- Wednesday, 27 September 2006
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After having their release date pushed back for the fourth time this fall, much of the blame for the Fury delays has landed on the Clipse's label , Jive Records. Despite recently airing out the label during a Rolling Stone interview the duo has made some attempts at putting a positive spin on their situation.
"In this game it's never all good at any label. You'll get stuck if you think it is. We're up and running now, Jive isn't denying us anything out of it and we got our own label deal out of it," Malice said exclusively. "Re-Up Records -- The new Death Row fa sho."
Currently shooting a video for their second single "Wamp, Wamp" feat. Slim Thug, the duo says aside from soul singer Bilal and their Star Trak and Re-Up homies, the album won't feature many outside appearances.
"The album is pretty much self-contained. We don't have any industry friends. It's just Sandman, Ab Liva, Pharrell, Slim Thug, Bilal, Roscoe P. Coldchain. It's a heavy street album," Malice said.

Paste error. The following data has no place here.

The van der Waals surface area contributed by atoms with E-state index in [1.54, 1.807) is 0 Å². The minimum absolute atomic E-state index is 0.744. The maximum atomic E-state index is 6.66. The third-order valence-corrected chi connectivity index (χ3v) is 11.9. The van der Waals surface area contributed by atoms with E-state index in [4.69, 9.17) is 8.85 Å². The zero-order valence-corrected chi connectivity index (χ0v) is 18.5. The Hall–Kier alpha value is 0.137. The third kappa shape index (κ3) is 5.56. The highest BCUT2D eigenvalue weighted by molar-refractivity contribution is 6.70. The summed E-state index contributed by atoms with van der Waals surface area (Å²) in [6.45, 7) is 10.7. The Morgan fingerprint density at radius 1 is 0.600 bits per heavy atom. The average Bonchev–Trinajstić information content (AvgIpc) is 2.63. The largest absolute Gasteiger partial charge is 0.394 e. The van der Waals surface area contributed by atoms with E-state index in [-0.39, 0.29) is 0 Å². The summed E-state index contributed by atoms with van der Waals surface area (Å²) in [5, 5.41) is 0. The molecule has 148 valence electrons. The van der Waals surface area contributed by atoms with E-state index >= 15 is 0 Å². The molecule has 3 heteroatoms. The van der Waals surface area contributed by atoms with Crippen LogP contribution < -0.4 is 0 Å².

While the group began working with The Neptunes on Hell Hath No Fury several years ago, they felt the album title is every bit as relevant now as it was then.
"The title is even more fitting than before. It's an aggressive emotional album. We're getting some stuff off our chests. We had to sit back for four years. There's been a lot of bitterness going on. It's an even greater name now," Malice said.
Several songs off Fury have already sent media tongues wagging. Lyrics like Pusha T.'s: 'Been two years like I was paddywagon cruisin'/ The streets was yours, you dunce cappin' and kazooin'' from Clipse first single "Mr. Me Too" featuring Pharrell, had many wondering if the duo were dropping subliminal disses toward competitors in the rap game.
"The media put their spin on that actually," Pusha T. said. "In writing that verse it was just what it was. Toward the guys in the street, I was assuming you'd keep the coke moving. We've been on the road running around constantly and haters are still coming around. They haven't come up. In the grand scheme, as far as the industry goes - lyric driven hip-hop is at an all time low. You could take it as people in the streets not coming up or those acts that didn't put out hot albums."
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